Because of the novelty and importance of Kentucky v. Davis to the municipal securities industry, some observers believe the Court will hear the case. An affirming decision from the Court may provide definitive rules by which to apply dormant Commerce Clause analysis. Indeed the dissents in Camps Newfound/Owatanna v. Town of Harrison, Maine evidence pause for concern among the justices that the Court’s jurisprudence in the area of the dormant Commerce Clause may have gone astray. Interestingly in Justice Thomas’s dissent, he finds another basis a taxpayer could use to challenge state taxation of municipal securities: the Import-Export Clause.19 Justice Thomas’s dissent includes a discussion of the historical significance and meaning of the Import-Export Clause and its application to the imposition of taxes on written property that crosses state borders.20 It is Justice Thomas’s contention that the Import-Export Clause prohibits not only taxation of foreign imports, but also the taxation of commerce between the states.21

    Should the Court hear the case, there are at least two important outcomes. First, the Court could decide to uphold the Kentucky Court of Appeals decision and clarify the dormant Commerce Clause in that context. States would have to decide whether to tax all municipal securities or exempt all municipal securities from state taxation. State concern as to how much revenue would be gained or lost from taxation would take center stage. Further, state concern would focus on potentially significant borrowing rate increases, if all state and local government bonds are taxed at the state level. With affirmation by the Court, there may suffer the demise of single-state mutual funds.22Some estimate that the interest rate on single-state mutual funds may be between 10 to 25 basis points lower than the mutual funds of those states that do not provide the state tax exemption. Those states that do not offer tax exemptions may realize reduced borrowing costs because they would no longer have to offer taxable high-yield bonds to attract investment dollars.23

    What are the implications for states like Louisiana that have seen their credit ratings slide in the wake of natural disasters? A thought worth considering is whether a national or multi-state bond fund would be considered less risky than a state-specific fund because the investment pool would be more diverse. The fund theoretically would be more sensitive to national economic cycles and less sensitive to geographic economic cycles–and tax-exempt or not at the state level depending on the Court’s decision in Kentucky v. Davis.

    Second, the Court could overturn the court of appeals and adopt an exception to the dormant Commerce Clause doctrine for municipal securities while ignoring Justice Thomas’s argument that the Import-Export Clause should apply to domestic commerce. In that case, the ruling of Kentucky v. Davis will extend no further than Kentucky, and as to state taxation of municipal securities, it will not be a flat world24 after all.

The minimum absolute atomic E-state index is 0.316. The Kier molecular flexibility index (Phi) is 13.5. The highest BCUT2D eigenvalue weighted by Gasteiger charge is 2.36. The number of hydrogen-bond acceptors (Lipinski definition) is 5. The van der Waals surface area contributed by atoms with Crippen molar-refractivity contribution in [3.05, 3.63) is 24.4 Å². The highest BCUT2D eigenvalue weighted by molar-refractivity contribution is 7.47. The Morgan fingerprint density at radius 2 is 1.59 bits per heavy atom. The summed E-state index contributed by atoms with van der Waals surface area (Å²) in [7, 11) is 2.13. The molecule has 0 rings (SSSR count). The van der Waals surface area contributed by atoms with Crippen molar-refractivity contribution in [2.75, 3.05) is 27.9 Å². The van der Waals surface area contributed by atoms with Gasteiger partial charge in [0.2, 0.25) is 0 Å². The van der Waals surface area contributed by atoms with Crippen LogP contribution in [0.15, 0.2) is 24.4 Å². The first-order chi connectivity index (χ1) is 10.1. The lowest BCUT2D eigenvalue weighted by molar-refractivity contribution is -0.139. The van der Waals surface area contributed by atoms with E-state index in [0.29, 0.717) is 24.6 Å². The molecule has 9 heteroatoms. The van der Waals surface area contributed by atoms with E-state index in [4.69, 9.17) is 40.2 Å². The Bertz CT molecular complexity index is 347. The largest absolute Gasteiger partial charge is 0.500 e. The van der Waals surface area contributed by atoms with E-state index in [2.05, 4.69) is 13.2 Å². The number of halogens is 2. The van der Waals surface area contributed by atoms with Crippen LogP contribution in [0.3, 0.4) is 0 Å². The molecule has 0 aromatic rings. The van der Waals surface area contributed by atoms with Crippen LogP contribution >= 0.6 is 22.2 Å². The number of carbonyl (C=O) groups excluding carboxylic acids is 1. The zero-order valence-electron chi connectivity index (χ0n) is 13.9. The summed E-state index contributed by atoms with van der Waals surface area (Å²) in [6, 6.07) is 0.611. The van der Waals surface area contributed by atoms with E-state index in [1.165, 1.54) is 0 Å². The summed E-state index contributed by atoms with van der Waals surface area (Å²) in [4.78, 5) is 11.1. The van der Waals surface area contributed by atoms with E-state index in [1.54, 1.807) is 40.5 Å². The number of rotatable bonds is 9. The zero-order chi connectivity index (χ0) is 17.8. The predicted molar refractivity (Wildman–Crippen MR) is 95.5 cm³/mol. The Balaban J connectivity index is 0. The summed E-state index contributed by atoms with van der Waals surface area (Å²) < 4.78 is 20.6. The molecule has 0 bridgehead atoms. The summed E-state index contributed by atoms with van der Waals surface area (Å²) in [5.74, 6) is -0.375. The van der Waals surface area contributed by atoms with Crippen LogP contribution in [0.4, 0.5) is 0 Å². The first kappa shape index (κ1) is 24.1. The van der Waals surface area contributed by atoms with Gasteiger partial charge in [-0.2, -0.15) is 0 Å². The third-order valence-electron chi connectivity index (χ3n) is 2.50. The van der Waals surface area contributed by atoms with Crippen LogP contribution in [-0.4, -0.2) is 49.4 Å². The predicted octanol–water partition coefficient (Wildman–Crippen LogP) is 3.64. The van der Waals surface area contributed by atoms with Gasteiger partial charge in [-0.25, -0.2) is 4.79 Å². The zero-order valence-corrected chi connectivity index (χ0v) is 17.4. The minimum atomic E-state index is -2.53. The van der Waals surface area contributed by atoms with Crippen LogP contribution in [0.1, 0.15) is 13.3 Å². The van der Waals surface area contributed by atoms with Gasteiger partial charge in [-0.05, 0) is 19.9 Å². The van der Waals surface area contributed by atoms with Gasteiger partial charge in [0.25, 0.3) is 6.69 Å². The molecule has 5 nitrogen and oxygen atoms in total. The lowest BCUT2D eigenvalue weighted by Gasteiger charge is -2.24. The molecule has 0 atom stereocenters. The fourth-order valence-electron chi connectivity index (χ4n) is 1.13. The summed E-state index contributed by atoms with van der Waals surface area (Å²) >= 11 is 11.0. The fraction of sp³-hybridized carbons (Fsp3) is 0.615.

Certainly, creating a national or multi-state market for municipal bonds would seem to be the direction Congress and the U.S. Securities and Exchange Commission would like the Court to move. Likewise, market makers in municipal securities could greatly expand their product mix and investment offerings in a national market, replete with all the trappings of full disclosure and transparency that accompany flat world thinking. With regulators and the regulated community both cheering on the Court to accept certiorari and affirm, the outcome of this case will not go unnoticed.


    1. Kentucky v. Davis, No. 2004-CA-001940-MR, 2006 Ky. Ct. App. (6th Cir. Jan. 6,2006) (to be published).
    2. I.R.C. %uFFFD%uFFFD 103(a) et seq. & 144 et seq. (1986).
    3. U.S. CONST., art. I, %uFFFD 8, cl. 3.
    4. Kentucky v. Davis, No. 2004-CA-001940-MR, 2006 Ky. Ct. App. (6th Cir. Jan. 6, 2006), petition for cert. filed(No. 06-666).
    5. Shaper v. Tracy, 647 N.E.2d 550 (Ohio Ct. App. 1994).
    6. Kentucky v. Davis, No. 2004-CA-001940-MR, 2006 Ky. Ct App. (6th Cir. Jan. 6, 2006), petition for cert. filed(No. 06-666).
    7. New Energy Co. of Ind. v. Limbach, 486 U.S. 269, 278 (1988).
    8. Camps Newfound/Owatanna, Inc. v. Town of Harrison, Maine, 520 U.S. 564, 598 (1997) (quoting Piker v. Bruce Church, Inc., 397 U.S. 137, 142 (1970)).
    9. Shaper, 647 N.E.2d at 763.
    10. Kentucky v. Davis, No. 2004CA-001940-MR, 2006 Ky. Ct. App. (6th Cir. Jan. 6, 2006), petition for cert. filed(No. 06-666), at 14.
    11. Id. at 15.
    12. Id. at 16 (citing Hughes v. Alexandria Scrap Corp., 426 U.S. 794, 810 (1976)).
    13. Kentucky v. Davis, No. 2004-CA-001940-MR, 2006 Ky. Ct. App. (6th Cir. Jan. 6, 2006), petition for cert. filed(No. 06-666), at 13.
    14. Brief for Respondent at 4, Kentucky v. Davis, No. 2004-CA-001940-MR, 2006 Ky. Ct. App. (6th Cir. Jan. 6, 2006) (No. 06-666).
    15. Id. at 7.
    16. Dan T. Coenen, Untangling the Market-Participant Exemption to the Dormant Commerce Clause, 88 MICH. L. Rev. 395, 474 (1989).
    17. 512 U.S. 186 (1994).
    18. Camps Newfound/Owatanna, Inc., 520 U. S. at 564.
    19. No state shall, without the consent of the Congress, lay any imposts or duties on imports produce of all duties and imposts, laid by any state on imports or exports, shall be for the use of the treasury of the United States; and all such laws shall be subject to the revision and control of the Congress. U.S. CONST., art. I, %uFFFD 10 cl. 2.
    20. Camps Newfound/Owatanna, Inc., 520 U.S. at 621.
    21. Id.
    22. At current estimates, there are over 1300 single-state mutual funds.
    23. John Birger, A Bomb in the Muni Market?, FORTUNE, Feb. 5,2007, at 112, available at